Wendee Yudis is a Serigraph Mixed Media Artist whose paintings and prints have been exhibited in solo and group shows in galleries in NYC, Chicago, and Philadelphia since the mid-1990s. Solo exhibitions include Ceres Gallery in NYC, Black Moth Gallery in Phila, and Gallery 1633 in Chicago. A selection of group exhibitions includes The Albright/Knox Museum in NY, Manhattan Graphics Center in NYC, Philadelphia Art Alliance in PA, James Oliver Gallery in Phila, PA, University of Pennsylvania: Penn Medicine in PA, CFEVA in PA, InLiquid in PA, DaVinci Art Alliance in PA, and The Trenton Museum in NJ. Select work was in a national juried competition in the Phoenix Gallery in NYC by Thelma Golden, then curator of The Whitney Museum of American Art.
Wendee Yudis received an MFA in Printmaking and Painting from Pratt Institute and a BFA in Printmaking and Photography from The School of the Art Institute of Chicago. She also studied archaeology at The Hebrew University of Jerusalem and photography at Richmond College in London.
In addition to being a visual artist, Wendee works as a Graphic Designer and Art Director. Since the mid-1990s she has worked in agencies and non-profits in NYC and Philadelphia.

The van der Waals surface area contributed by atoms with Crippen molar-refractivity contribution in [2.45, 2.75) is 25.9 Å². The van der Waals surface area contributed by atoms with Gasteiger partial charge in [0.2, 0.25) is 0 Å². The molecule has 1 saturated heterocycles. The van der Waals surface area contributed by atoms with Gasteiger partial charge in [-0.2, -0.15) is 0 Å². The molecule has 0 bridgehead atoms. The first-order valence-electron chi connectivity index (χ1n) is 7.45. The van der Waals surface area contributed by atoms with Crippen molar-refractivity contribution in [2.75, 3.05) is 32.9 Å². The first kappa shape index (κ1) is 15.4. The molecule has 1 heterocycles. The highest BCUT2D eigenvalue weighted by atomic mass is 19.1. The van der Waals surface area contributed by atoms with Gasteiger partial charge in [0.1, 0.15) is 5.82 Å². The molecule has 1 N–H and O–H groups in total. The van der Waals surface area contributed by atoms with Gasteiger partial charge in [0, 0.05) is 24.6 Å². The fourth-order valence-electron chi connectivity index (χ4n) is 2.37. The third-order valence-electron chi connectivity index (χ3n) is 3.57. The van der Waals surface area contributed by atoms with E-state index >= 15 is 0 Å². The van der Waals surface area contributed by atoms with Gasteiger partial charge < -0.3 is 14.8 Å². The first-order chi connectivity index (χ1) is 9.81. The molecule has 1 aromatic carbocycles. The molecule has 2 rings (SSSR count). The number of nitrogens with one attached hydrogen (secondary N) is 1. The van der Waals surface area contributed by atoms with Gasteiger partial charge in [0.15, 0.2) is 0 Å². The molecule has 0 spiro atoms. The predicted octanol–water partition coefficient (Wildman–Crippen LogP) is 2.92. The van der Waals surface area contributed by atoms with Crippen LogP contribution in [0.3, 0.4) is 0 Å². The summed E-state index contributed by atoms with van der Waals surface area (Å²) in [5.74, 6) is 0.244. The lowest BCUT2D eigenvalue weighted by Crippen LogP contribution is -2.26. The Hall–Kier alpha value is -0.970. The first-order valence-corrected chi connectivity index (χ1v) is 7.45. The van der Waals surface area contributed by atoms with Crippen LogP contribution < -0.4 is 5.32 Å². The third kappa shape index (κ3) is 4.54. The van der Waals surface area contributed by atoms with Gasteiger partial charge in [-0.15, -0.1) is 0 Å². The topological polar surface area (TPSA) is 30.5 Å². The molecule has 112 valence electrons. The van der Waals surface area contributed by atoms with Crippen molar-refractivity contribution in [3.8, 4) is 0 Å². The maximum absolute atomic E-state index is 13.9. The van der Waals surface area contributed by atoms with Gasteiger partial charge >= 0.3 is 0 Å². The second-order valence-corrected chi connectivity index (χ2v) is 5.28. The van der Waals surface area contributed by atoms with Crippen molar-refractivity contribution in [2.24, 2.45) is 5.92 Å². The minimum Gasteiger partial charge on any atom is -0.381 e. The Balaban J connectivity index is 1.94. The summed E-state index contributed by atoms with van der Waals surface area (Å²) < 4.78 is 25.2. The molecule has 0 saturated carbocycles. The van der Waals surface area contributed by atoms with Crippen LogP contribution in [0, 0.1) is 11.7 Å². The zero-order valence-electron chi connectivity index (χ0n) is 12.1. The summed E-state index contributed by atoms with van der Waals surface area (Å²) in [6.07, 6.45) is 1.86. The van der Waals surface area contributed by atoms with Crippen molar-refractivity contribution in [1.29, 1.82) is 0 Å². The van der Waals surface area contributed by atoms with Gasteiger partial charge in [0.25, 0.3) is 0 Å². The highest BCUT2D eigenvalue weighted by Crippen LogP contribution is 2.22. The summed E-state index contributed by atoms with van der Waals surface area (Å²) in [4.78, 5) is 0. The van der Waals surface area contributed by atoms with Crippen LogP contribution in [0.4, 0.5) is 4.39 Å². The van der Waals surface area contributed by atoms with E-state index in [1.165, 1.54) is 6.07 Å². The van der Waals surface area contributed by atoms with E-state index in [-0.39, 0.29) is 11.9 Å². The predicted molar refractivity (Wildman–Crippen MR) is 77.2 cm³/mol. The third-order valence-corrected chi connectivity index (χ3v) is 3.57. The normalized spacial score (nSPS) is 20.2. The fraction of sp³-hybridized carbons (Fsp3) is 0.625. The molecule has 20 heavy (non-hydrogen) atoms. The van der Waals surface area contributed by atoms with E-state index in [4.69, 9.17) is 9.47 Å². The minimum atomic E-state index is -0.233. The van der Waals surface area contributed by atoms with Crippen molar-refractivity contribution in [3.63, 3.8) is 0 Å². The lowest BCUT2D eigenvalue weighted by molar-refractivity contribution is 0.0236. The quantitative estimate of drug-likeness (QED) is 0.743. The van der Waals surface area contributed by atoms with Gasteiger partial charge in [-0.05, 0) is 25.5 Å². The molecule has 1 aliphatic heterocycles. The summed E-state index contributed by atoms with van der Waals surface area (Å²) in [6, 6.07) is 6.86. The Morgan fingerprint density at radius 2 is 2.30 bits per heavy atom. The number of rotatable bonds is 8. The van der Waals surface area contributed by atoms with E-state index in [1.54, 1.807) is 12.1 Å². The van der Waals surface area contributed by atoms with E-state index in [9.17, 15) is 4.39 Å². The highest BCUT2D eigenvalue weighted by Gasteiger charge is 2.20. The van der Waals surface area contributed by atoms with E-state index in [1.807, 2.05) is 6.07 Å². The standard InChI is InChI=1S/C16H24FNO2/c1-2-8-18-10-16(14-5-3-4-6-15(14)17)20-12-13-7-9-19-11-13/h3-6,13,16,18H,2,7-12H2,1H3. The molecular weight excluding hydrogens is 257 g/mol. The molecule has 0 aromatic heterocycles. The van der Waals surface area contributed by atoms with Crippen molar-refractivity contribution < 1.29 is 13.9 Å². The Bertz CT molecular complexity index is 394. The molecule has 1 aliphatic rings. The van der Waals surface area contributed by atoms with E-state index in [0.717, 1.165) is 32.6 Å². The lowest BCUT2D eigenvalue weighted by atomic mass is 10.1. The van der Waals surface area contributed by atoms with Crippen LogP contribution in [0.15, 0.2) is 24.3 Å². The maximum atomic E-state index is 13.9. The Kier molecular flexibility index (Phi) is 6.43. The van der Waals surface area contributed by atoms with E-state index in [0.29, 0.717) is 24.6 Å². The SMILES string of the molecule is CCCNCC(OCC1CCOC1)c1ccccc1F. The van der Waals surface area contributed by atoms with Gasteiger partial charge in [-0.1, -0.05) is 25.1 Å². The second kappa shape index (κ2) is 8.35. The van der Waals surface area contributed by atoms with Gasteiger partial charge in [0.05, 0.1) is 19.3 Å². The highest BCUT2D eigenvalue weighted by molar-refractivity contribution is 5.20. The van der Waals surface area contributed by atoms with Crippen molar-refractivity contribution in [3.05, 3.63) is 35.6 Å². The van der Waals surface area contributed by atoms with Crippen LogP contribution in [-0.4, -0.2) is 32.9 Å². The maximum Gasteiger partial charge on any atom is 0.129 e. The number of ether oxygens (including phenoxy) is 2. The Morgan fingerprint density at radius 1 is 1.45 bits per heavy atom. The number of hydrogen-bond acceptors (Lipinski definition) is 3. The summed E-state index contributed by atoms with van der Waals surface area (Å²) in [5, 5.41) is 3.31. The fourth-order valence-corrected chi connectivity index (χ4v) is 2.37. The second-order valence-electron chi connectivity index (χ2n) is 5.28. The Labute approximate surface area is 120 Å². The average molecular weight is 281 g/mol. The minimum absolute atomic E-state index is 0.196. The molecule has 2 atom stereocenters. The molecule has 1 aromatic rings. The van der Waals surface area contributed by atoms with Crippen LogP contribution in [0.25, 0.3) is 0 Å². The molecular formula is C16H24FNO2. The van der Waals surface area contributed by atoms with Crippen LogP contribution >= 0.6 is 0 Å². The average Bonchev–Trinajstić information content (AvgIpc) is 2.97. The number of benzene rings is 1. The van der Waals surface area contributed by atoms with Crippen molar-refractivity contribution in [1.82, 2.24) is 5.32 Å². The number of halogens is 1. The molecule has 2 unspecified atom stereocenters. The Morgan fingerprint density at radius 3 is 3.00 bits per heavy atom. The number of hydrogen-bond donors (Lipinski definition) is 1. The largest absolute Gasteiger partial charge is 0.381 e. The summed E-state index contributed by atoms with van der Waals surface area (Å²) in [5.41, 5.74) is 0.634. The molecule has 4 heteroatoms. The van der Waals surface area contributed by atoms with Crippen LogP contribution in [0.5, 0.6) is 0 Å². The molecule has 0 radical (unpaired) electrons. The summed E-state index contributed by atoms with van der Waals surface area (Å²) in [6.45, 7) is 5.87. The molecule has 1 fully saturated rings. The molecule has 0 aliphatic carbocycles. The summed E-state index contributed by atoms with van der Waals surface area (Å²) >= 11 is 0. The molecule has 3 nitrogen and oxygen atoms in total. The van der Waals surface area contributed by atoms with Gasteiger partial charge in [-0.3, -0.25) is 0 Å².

My art turns the definition of femininity on its head.
It examines and questions women’s roles in the world as dictated by social constructs: the ones imposed upon us – obedient child, wife, and daughter – and the ones we step into voluntarily – boss, lover, and vixen.
I use humor to explore the depths of these ideas. Womanhood cannot and should not be confined to one definition. Why do we have to be vixens or victims? Can we be both? My work explores the paradox of the powerful vs. the powerless in a manner that is both playful and sexual. The women in my work become icons who reoccur in different contexts and combinations. In this way, my work is layered with meaning. I look at the words we use to define masculinity and femininity and play with typography and context. For example, why is a bossy man synonymous with executive leadership while a bossy woman is a bitch? My bold and graphic treatment of words amplifies my ideas and by questioning the many facets of women, I embrace the freedom and power within every woman.
My primary medium is a combination of photo-silkscreen and painting. Silkscreen allows me to juxtapose and overlap a variety of images to create nuance and explore new definitions of old ideas. I use the actual silkscreen as if it’s a paintbrush, so each piece is an original. The beauty of the silkscreen process is that it allows me to experiment with translucency, opacity, layering, and pattern to explore relationships seen and unseen.